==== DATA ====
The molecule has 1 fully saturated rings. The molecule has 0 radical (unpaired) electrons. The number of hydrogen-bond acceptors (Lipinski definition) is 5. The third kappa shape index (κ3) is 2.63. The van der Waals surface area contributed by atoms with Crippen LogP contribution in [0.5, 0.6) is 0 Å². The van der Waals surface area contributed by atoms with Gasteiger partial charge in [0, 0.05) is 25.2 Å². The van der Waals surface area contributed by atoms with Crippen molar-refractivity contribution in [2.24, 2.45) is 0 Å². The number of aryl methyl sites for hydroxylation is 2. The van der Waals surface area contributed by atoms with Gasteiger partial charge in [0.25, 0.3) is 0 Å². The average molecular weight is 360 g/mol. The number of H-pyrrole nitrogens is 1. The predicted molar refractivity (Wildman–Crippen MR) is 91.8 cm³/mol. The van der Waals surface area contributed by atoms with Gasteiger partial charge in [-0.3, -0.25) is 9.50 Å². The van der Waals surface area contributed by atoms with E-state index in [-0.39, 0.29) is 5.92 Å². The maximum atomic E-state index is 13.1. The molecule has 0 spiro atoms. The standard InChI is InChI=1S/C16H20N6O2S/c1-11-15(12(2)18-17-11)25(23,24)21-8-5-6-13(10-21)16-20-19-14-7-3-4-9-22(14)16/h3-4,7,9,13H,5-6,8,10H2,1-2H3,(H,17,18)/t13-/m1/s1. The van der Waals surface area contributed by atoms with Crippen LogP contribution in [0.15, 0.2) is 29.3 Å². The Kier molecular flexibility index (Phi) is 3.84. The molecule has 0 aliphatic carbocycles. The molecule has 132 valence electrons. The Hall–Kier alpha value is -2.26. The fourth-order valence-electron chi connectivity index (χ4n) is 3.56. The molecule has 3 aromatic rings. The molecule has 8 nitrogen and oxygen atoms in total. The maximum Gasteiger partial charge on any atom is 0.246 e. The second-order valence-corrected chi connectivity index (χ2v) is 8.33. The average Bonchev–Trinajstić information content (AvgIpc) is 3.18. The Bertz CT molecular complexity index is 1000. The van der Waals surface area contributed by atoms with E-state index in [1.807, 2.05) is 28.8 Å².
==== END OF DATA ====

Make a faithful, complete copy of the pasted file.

The molecule has 1 fully saturated rings. The molecule has 0 radical (unpaired) electrons. The number of hydrogen-bond acceptors (Lipinski definition) is 5. The third kappa shape index (κ3) is 2.63. The van der Waals surface area contributed by atoms with Crippen LogP contribution in [0.5, 0.6) is 0 Å². The van der Waals surface area contributed by atoms with Gasteiger partial charge in [0, 0.05) is 25.2 Å². The van der Waals surface area contributed by atoms with Crippen molar-refractivity contribution in [2.24, 2.45) is 0 Å². The number of aryl methyl sites for hydroxylation is 2. The van der Waals surface area contributed by atoms with Gasteiger partial charge in [0.25, 0.3) is 0 Å². The average molecular weight is 360 g/mol. The number of H-pyrrole nitrogens is 1. The predicted molar refractivity (Wildman–Crippen MR) is 91.8 cm³/mol. The van der Waals surface area contributed by atoms with Gasteiger partial charge in [-0.3, -0.25) is 9.50 Å². The van der Waals surface area contributed by atoms with E-state index in [-0.39, 0.29) is 5.92 Å². The maximum atomic E-state index is 13.1. The molecule has 0 spiro atoms. The standard InChI is InChI=1S/C16H20N6O2S/c1-11-15(12(2)18-17-11)25(23,24)21-8-5-6-13(10-21)16-20-19-14-7-3-4-9-22(14)16/h3-4,7,9,13H,5-6,8,10H2,1-2H3,(H,17,18)/t13-/m1/s1. The van der Waals surface area contributed by atoms with Crippen LogP contribution in [0.15, 0.2) is 29.3 Å². The Kier molecular flexibility index (Phi) is 3.84. The molecule has 0 aliphatic carbocycles. The molecule has 132 valence electrons. The Hall–Kier alpha value is -2.26. The fourth-order valence-electron chi connectivity index (χ4n) is 3.56. The molecule has 3 aromatic rings. The molecule has 8 nitrogen and oxygen atoms in total. The maximum Gasteiger partial charge on any atom is 0.246 e. The second-order valence-corrected chi connectivity index (χ2v) is 8.33. The average Bonchev–Trinajstić information content (AvgIpc) is 3.18. The Bertz CT molecular complexity index is 1000. The van der Waals surface area contributed by atoms with E-state index in [1.807, 2.05) is 28.8 Å².